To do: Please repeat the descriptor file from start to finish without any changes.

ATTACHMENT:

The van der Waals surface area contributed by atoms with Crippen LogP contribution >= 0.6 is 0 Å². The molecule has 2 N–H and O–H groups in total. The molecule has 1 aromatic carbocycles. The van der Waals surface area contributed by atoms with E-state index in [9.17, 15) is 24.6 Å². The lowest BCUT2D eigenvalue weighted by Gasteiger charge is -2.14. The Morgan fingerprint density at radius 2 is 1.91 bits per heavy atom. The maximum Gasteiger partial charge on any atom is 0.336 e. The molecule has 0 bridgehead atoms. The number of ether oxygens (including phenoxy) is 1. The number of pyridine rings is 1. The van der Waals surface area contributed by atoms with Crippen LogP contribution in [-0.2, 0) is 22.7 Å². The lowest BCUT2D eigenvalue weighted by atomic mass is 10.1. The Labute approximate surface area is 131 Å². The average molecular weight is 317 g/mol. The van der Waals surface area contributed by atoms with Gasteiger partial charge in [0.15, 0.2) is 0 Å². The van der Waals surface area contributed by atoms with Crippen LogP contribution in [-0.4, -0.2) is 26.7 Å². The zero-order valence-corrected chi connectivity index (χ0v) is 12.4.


The van der Waals surface area contributed by atoms with Crippen LogP contribution >= 0.6 is 0 Å². The molecule has 2 N–H and O–H groups in total. The molecule has 1 aromatic carbocycles. The van der Waals surface area contributed by atoms with E-state index in [9.17, 15) is 24.6 Å². The lowest BCUT2D eigenvalue weighted by Gasteiger charge is -2.14. The Morgan fingerprint density at radius 2 is 1.91 bits per heavy atom. The maximum Gasteiger partial charge on any atom is 0.336 e. The molecule has 0 bridgehead atoms. The number of ether oxygens (including phenoxy) is 1. The number of pyridine rings is 1. The van der Waals surface area contributed by atoms with Crippen LogP contribution in [-0.2, 0) is 22.7 Å². The lowest BCUT2D eigenvalue weighted by atomic mass is 10.1. The Labute approximate surface area is 131 Å². The average molecular weight is 317 g/mol. The van der Waals surface area contributed by atoms with Gasteiger partial charge in [0.15, 0.2) is 0 Å². The van der Waals surface area contributed by atoms with Crippen LogP contribution in [-0.4, -0.2) is 26.7 Å². The zero-order valence-corrected chi connectivity index (χ0v) is 12.4.